An X-ray is a quick, painless test that produces images of the structures inside your body — particularly your bones.
X-ray beams pass through your body, and they are absorbed in different amounts depending on the density of the material they pass through. Dense materials, such as bone and metal, show up as white on X-rays. The air in your lungs shows up as black. Fat and muscle appear as shades of gray.
Reasons your physician might order an X-ray:
- Dental decay. Dentists use X-rays to check for cavities in your teeth.
- Osteoporosis. Special types of X-ray tests can measure your bone density.
- Bone cancer. X-rays can reveal bone tumors.
- Lung infections or conditions. Evidence of pneumonia, tuberculosis or lung cancer can show up on chest X-rays.
- Digestive tract problems. Barium, a contrast medium delivered in a drink or an enema, can help reveal problems in your digestive system.
- Swallowed items. If your child has swallowed something such as a key or a coin, an X-ray can show the location of that object.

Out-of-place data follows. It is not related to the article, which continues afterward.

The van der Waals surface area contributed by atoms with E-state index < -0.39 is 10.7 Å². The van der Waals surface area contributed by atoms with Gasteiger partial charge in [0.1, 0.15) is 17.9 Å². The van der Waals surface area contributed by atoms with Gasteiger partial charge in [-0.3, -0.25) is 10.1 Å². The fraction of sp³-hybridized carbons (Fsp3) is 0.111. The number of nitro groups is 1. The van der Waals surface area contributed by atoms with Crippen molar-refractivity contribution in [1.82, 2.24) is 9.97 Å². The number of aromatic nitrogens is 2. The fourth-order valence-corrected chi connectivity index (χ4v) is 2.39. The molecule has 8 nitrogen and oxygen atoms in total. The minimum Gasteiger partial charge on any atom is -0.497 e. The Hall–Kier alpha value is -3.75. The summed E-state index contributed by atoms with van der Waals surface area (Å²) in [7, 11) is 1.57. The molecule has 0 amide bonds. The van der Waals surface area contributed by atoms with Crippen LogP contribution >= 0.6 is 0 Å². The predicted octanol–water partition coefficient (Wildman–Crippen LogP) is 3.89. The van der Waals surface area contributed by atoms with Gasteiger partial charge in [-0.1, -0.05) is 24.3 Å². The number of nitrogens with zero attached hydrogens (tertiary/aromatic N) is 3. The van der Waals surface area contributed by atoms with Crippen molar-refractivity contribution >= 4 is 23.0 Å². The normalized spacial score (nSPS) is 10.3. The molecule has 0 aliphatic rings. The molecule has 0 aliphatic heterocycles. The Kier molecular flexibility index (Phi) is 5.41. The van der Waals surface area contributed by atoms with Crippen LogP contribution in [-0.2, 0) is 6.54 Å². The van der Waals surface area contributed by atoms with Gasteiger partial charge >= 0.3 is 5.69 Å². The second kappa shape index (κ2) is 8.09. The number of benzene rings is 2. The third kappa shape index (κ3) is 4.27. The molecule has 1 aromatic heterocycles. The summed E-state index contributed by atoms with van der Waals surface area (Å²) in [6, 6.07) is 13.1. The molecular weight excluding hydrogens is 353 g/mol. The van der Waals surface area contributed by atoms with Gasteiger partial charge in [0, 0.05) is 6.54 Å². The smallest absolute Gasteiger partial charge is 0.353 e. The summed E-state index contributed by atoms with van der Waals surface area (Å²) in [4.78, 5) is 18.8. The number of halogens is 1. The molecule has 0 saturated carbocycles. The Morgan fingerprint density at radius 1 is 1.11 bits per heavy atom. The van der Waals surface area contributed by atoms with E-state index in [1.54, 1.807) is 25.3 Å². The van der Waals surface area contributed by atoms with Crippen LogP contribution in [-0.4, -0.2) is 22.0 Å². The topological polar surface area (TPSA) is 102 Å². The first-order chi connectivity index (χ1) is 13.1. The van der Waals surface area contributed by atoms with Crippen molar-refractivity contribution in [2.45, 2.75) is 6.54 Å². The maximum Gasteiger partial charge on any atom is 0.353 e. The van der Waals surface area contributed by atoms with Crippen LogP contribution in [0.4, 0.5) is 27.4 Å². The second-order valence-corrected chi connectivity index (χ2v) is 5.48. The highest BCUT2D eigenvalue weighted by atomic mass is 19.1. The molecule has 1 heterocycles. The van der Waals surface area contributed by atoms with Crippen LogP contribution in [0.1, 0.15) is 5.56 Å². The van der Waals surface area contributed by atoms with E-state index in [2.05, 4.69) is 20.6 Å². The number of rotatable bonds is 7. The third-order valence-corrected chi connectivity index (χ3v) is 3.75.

What to wear for your X-ray
In general, you undress whatever part of your body needs examination. You may wear a gown during the exam, depending on which area is being X-rayed. You may also be asked to remove jewelry, eyeglasses and any metal objects because they can show up on an X-ray.
What to expect for your X-ray
The machine produces a safe level of radiation that passes through your body and records an image on a specialized plate. You can't feel an X-ray.
A technologist positions your body to obtain the necessary views. He or she may use pillows or sandbags to help you hold the position. During the X-ray exposure, you remain still and sometimes hold your breath to avoid moving so that the image doesn't blur.
An X-ray procedure may take just a few minutes for a simple X-ray or longer for more-involved procedures.